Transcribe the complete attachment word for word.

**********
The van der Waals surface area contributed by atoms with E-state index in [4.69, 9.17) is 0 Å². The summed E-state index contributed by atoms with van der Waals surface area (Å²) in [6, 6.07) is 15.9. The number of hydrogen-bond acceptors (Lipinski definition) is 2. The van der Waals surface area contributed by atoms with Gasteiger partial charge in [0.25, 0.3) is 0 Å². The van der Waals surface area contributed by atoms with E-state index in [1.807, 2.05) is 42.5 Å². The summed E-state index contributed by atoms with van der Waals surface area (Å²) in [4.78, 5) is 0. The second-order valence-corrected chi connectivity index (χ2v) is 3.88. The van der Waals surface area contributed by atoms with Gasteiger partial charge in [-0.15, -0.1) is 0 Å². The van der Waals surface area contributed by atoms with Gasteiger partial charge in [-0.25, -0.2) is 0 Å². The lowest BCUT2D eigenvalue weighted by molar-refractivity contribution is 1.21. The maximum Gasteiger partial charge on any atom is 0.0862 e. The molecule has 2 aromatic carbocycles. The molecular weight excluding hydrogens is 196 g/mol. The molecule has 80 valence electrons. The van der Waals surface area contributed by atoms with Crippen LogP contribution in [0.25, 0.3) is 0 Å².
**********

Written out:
The van der Waals surface area contributed by atoms with E-state index in [4.69, 9.17) is 0 Å². The summed E-state index contributed by atoms with van der Waals surface area (Å²) in [6, 6.07) is 15.9. The number of hydrogen-bond acceptors (Lipinski definition) is 2. The van der Waals surface area contributed by atoms with Gasteiger partial charge in [0.25, 0.3) is 0 Å². The van der Waals surface area contributed by atoms with E-state index in [1.807, 2.05) is 42.5 Å². The summed E-state index contributed by atoms with van der Waals surface area (Å²) in [4.78, 5) is 0. The second-order valence-corrected chi connectivity index (χ2v) is 3.88. The van der Waals surface area contributed by atoms with Gasteiger partial charge in [-0.15, -0.1) is 0 Å². The van der Waals surface area contributed by atoms with Gasteiger partial charge in [-0.25, -0.2) is 0 Å². The lowest BCUT2D eigenvalue weighted by molar-refractivity contribution is 1.21. The maximum Gasteiger partial charge on any atom is 0.0862 e. The molecule has 2 aromatic carbocycles. The molecular weight excluding hydrogens is 196 g/mol. The molecule has 80 valence electrons. The van der Waals surface area contributed by atoms with Crippen LogP contribution in [0.25, 0.3) is 0 Å².